Refs to escape NRL cost-cutting measures

The NRL will cut 25 per cent of its workforce as it bids to combat the financial costs of COVID-19.
The NRL will cut 25 per cent of its workforce as it bids to combat the financial costs of COVID-19.

The NRL will cut 25 per cent of staff but has vowed further cuts to expenditure won't come from referees as the governing body looks to save $50 million.

Chief executive Andrew Abdo announced the business restructure in a teleconference to staff, who will meet with their direct managers this week to learn of their future.

It's understood several staff were told on Monday they are no longer required.

Adbo said the organisation would lose "some very good people during this process" as they count the cost of COVID-19.

"Talented people with a genuine love and passion for our game who have all contributed in some way," he said.

"This is a painful but necessary process to ensure we survive.

"I have genuine empathy for all employees affected and we will listen to their feedback."

The cuts will mean around 100 staff will lose their jobs, but it won't account for the $50 million the NRL needs to save.

A reduction in expenditure, including reducing consultant work and general spend with budget cuts,, will also ease the load.

It marks a massive scale down for the organisation that was on the brink of a catastrophic collapse when the competition shut down in March.

Already the NRL has made savings through the return of one on-field referee, scrapping the previous two-man system.

Smaller savings have been made recently through changes to the bunker system which has seen review officials cut from two to one.

And that's where the cuts to officials will end, assured head of football, Graham Annesely.

"Match officials are under a separate arrangement, we need them to control games... there will be no impact on our officiating department," he said on Monday.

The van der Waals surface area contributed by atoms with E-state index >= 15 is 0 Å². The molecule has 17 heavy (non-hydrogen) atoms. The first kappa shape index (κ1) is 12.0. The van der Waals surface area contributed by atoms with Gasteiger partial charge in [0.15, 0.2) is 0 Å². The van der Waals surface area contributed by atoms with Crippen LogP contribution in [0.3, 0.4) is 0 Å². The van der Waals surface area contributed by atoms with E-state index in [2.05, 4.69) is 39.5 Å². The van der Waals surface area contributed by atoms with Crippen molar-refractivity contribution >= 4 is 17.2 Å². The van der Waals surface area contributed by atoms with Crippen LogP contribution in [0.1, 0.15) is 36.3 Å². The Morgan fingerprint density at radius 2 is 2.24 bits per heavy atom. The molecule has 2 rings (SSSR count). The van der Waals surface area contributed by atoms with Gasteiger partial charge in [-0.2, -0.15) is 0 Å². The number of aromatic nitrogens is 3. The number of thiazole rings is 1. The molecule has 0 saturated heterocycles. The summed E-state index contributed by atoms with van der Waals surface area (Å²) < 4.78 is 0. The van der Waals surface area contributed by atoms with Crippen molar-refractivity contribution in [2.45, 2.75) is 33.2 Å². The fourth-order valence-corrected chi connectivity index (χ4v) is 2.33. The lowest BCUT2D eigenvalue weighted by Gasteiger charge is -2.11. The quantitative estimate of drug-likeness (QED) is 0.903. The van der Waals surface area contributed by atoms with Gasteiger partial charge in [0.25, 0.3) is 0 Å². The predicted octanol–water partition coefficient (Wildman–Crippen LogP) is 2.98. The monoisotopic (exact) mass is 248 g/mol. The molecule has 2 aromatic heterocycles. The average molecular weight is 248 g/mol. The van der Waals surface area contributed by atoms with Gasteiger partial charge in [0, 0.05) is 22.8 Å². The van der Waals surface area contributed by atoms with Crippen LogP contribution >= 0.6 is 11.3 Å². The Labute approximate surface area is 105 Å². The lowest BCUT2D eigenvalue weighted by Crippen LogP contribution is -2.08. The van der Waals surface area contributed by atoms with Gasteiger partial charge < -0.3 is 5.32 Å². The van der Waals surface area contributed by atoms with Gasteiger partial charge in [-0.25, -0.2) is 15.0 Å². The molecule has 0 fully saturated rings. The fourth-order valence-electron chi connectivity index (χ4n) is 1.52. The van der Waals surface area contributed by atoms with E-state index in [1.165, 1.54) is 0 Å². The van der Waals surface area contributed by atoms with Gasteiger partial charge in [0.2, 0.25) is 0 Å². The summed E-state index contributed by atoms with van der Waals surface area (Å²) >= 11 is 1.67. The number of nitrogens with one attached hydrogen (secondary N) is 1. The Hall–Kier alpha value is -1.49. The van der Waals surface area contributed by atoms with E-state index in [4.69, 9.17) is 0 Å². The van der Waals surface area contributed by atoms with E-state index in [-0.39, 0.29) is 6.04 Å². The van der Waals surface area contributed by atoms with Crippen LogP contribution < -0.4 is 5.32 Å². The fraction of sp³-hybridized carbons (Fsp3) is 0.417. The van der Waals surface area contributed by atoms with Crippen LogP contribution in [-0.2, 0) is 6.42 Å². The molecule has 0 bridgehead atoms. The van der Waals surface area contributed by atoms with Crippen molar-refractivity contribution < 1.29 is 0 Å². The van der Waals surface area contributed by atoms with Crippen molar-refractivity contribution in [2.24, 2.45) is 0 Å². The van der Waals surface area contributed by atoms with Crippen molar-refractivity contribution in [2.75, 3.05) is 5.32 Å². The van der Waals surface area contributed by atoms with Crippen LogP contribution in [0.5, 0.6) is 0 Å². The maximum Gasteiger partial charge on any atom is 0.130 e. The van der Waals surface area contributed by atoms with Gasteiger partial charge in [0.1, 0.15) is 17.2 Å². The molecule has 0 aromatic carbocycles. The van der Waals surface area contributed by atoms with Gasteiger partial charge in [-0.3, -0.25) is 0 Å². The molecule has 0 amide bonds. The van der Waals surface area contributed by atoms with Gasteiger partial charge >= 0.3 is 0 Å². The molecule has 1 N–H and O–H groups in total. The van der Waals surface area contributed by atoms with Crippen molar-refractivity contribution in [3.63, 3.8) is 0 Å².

"It's a difficult day for everyone in the building.

"We're not the only business going through this ... many closing their doors never to reopen and other major sports in this country have been through a similar process.

"We are devastated for many of our colleagues that will no longer have jobs.

"I've got two daughters who work in completely different industries who have both lost their jobs.

"I'm sure every one of us knows people that have been affected by this pandemic.

"Of all the things that rugby league throws up, if you said eight months ago that one of the things would be a global pandemic people would have laughed at the impact it can have.

"It's a difficult day in the industry but a difficult year for everyone in the world."

The restructure comes after the executive team was whittled from 11 to eight.

Chief operating officer Nick Weeks and chief of corporate affairs Liz Deegan were made redundant at the start of September, while former chief executive Todd Greenberg and chief financial officer Tony Crawford exited earlier this year.

The simplified system will see staff split into seven areas down from 10: competitions, partnerships, fan experience, finance, technology and operations, risk, integrity and performance, brand, media and communications and participation and community.

Annesley will remain head of competitions, with Jaymes Boland-Rudder taking over as head of partnerships, including government.

Alex Alderson (fan experience), Richard Gardham (finance), Eleni North (risk, integrity and performance) and Daniel Meers (communications) have been announced as the other new division managers.

Abdo said the cuts are necessary to stabilise the business before the NRL can look to rebuild with bold plans for growth into new markets.

The job cuts are expected to be finalised by Friday.

Australian Associated Press